OURAY NATIONAL WILDLIFE REFUGE
Ouray National Wildlife Refuge NWR is located in the desert of northeastern Utah and receives less than 7 inches of precipitation annually. The Green River brings water down from the mountains of Wyoming and through the Refuge, attracting thousands of waterfowl and other birds. The Refuge includes 16 miles of the Green River, totaling 11,987 acres. Three thousand, eight-hundred acres of the Refuge is leased from the Uintah and Ouray Indian Reservation and the State of Utah.
The Refuge includes approximately 19 square miles of bottomlands and river surface in six naturally occurring bottoms along the shallow Green River. The Refuge is considered by some as the most significant stand of riparian cottonwoods on the entire Green River and perhaps the entire Colorado River Drainage. Bluffs border the river valley and semi-desert shrubland and grasslands make up the rest of the Refuge.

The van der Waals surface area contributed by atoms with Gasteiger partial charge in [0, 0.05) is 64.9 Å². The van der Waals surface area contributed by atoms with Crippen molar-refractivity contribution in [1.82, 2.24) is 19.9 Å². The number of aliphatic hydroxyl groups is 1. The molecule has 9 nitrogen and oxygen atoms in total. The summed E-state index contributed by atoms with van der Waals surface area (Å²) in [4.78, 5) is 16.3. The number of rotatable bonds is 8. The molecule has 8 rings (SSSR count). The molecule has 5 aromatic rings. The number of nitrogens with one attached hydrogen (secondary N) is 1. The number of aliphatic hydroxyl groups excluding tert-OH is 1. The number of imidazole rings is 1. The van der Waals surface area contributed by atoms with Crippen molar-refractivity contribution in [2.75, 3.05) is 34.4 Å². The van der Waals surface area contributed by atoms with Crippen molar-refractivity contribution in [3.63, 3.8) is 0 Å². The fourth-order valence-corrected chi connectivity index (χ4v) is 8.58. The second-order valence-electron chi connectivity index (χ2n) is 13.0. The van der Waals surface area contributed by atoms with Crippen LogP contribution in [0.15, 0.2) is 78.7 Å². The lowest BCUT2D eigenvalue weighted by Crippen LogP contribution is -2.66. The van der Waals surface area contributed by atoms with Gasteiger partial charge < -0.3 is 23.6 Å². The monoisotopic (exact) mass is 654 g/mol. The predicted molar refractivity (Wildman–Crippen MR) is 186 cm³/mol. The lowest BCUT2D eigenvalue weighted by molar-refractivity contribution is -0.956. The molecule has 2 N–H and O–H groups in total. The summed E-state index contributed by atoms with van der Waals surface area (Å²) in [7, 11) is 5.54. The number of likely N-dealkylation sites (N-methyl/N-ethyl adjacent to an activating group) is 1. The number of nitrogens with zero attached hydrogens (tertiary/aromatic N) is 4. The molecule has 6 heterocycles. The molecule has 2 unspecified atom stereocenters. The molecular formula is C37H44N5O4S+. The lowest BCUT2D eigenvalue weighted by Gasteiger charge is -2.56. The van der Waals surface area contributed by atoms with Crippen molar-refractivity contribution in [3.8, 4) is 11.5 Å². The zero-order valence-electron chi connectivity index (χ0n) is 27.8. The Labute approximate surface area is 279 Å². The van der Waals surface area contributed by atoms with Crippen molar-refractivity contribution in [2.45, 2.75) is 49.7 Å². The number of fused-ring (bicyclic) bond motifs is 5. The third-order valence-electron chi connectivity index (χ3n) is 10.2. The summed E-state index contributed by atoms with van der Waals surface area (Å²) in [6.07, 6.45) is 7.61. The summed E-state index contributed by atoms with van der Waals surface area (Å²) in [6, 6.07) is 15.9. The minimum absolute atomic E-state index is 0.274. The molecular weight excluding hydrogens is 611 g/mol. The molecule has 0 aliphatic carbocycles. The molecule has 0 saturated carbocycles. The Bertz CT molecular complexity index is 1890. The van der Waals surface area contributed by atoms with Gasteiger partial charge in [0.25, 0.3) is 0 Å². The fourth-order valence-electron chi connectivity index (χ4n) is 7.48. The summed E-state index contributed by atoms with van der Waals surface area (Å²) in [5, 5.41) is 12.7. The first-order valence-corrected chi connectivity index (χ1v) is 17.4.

The Refuge provides food and nesting cover for 14 species of ducks and Canada geese as well as a resting area and food for many additional species of migrating waterbirds. Approximately 200 species of birds use Ouray NWR, along with a variety of mammals and fish such as elk, mule deer, river otters, prairie dogs. Eight imperiled species including whooping cranes and several endangered fish such as the bonytail and humpback chubs, and razorback suckers also live on the Refuge. The Uinta Basin hookless cactus is a federally threatened species that inhabits the Refuge habitat.